One day after the ECB warns people to not speculate on interest rate caps, the ECB throws fat into the fire causing speculation on interest rate bands.
Reuters reports ECB mulls setting target bands for bond yields
The European Central Bank is considering setting yield band targets under a new bond-buying program to allow it to keep its strategy shielded and avoid speculators trying to cash in, central bank sources told Reuters on Friday.Secret Sauce?
Setting a band is an option gaining in favour among central bankers, but the decision would not be made before the ECB's September 6 policy meeting, the sources said.
"That is one of the options that is currently being discussed in the working groups and will then be handled by the Governing Council," a euro zone central bank official told Reuters on the condition of anonymity.
"That is the most likely approach, and also the one that could be most successful."
Supposedly "Keeping the intervention target secret could give the ECB an element of surprise and make it more difficult for investors to try to second-guess the bank."
Quite frankly, that's ridiculous, especially over the long haul.
Here's the deal. If the ECB sets the upper bounds of the bands too low, there will be unlimited supply willing to sell to the ECB and the ECB's balance sheet will reflect that fact.
Can This Work?
Let's review what I said in ECB Considers Interest Rate Caps; Can Such a Scheme Possibly Work?
Theory vs. PracticeMarket Forces Will Eventually Rule or ECB Will Be a Proud Buyer of All Bonds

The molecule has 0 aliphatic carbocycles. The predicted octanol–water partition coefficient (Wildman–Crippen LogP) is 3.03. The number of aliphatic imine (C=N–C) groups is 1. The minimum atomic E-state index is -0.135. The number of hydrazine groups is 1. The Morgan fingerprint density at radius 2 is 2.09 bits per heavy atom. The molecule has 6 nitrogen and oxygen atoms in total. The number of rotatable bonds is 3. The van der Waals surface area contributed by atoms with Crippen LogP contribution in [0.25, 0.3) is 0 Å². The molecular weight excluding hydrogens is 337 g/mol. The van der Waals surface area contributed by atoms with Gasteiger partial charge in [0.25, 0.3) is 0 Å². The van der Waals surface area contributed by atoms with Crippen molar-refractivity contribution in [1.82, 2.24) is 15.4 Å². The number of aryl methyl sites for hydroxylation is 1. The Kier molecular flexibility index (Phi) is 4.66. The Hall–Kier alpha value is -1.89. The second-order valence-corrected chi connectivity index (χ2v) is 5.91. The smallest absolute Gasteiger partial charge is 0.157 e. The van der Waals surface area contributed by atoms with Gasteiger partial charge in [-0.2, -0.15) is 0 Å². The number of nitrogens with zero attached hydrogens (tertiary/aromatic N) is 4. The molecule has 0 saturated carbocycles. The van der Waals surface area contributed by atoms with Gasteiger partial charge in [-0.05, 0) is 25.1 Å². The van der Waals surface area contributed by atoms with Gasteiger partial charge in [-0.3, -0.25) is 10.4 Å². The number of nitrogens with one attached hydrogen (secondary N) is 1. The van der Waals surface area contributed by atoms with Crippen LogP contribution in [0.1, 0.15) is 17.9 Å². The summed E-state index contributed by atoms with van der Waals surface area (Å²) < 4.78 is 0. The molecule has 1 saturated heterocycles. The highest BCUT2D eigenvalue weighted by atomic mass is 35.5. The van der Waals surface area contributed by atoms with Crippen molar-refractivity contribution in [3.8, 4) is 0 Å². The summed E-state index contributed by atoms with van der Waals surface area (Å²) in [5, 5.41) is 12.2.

The ECB can "in theory" defend a price target on bonds, but only at the risk of owning every bond.
What about an exit mechanism? How will the ECB get rid of all those bonds down the road? To who, at what price?
Will Germany go along with this ridiculous scheme? For how long?
As is always the case, interference in the free market by central planning fools always fails in the long run.
A band may briefly slow down or speed up price discovery, but eventually (and way sooner rather than later) the ECB, will be forced to defend the band if it is way out of line from normal market forces.
Note that the concept of a lower bound is complete silliness. Will the ECB really act to force up rates in Spain and Italy if the rate is deemed to be too low? If not, the lower band is zero and the upper band is the only pertinent issue.
Whatever the band is, if the upper interest rate band is too low, the ECB will be the proud buyer of 100% of the bonds of Italy and Spain. Thus the idea that interest rate bands offer a meaningful improvement over rate caps is total nonsense.
Neither bands nor caps will work in practice. However, if the upper range is high enough where genuine buyers would step in on their own accord, then a cap or a band could conceivably appear to work.
Mike "Mish" Shedlock
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